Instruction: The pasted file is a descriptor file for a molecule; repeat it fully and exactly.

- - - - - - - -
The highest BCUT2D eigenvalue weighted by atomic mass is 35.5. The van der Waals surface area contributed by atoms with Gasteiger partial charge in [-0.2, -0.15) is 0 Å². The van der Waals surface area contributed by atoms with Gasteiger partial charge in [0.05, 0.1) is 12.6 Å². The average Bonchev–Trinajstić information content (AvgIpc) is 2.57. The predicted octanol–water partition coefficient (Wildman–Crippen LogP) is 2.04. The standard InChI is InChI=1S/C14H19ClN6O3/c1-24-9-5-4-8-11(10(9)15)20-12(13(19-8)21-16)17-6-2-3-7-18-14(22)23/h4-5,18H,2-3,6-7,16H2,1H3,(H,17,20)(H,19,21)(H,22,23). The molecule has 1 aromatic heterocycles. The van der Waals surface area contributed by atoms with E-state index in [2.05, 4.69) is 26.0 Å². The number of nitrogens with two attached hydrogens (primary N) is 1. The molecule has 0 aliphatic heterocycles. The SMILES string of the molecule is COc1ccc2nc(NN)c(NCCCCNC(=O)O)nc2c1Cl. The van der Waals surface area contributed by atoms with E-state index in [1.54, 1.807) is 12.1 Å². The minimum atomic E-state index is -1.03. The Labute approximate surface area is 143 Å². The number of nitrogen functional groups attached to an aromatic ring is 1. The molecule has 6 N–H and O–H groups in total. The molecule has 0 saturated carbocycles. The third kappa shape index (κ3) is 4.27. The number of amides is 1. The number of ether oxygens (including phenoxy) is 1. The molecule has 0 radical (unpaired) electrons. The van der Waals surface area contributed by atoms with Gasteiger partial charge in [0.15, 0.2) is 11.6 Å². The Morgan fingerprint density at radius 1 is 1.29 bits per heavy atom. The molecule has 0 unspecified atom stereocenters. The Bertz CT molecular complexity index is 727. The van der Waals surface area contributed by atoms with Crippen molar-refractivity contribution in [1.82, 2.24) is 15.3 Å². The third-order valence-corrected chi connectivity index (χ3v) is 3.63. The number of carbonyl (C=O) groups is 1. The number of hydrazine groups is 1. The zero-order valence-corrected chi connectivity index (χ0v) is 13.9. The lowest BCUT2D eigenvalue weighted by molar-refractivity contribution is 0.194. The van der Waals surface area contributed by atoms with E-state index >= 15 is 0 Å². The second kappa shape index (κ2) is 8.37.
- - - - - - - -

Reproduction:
The highest BCUT2D eigenvalue weighted by atomic mass is 35.5. The van der Waals surface area contributed by atoms with Gasteiger partial charge in [-0.2, -0.15) is 0 Å². The van der Waals surface area contributed by atoms with Gasteiger partial charge in [0.05, 0.1) is 12.6 Å². The average Bonchev–Trinajstić information content (AvgIpc) is 2.57. The predicted octanol–water partition coefficient (Wildman–Crippen LogP) is 2.04. The standard InChI is InChI=1S/C14H19ClN6O3/c1-24-9-5-4-8-11(10(9)15)20-12(13(19-8)21-16)17-6-2-3-7-18-14(22)23/h4-5,18H,2-3,6-7,16H2,1H3,(H,17,20)(H,19,21)(H,22,23). The molecule has 1 aromatic heterocycles. The van der Waals surface area contributed by atoms with E-state index in [2.05, 4.69) is 26.0 Å². The number of nitrogens with two attached hydrogens (primary N) is 1. The molecule has 0 aliphatic heterocycles. The SMILES string of the molecule is COc1ccc2nc(NN)c(NCCCCNC(=O)O)nc2c1Cl. The van der Waals surface area contributed by atoms with E-state index in [1.54, 1.807) is 12.1 Å². The minimum atomic E-state index is -1.03. The Labute approximate surface area is 143 Å². The number of nitrogen functional groups attached to an aromatic ring is 1. The molecule has 6 N–H and O–H groups in total. The molecule has 0 saturated carbocycles. The third kappa shape index (κ3) is 4.27. The number of amides is 1. The number of ether oxygens (including phenoxy) is 1. The molecule has 0 radical (unpaired) electrons. The van der Waals surface area contributed by atoms with Gasteiger partial charge in [0.15, 0.2) is 11.6 Å². The Morgan fingerprint density at radius 1 is 1.29 bits per heavy atom. The molecule has 0 unspecified atom stereocenters. The Bertz CT molecular complexity index is 727. The van der Waals surface area contributed by atoms with Crippen molar-refractivity contribution in [1.82, 2.24) is 15.3 Å². The third-order valence-corrected chi connectivity index (χ3v) is 3.63. The number of carbonyl (C=O) groups is 1. The number of hydrazine groups is 1. The zero-order valence-corrected chi connectivity index (χ0v) is 13.9. The lowest BCUT2D eigenvalue weighted by molar-refractivity contribution is 0.194. The van der Waals surface area contributed by atoms with E-state index >= 15 is 0 Å². The second kappa shape index (κ2) is 8.37.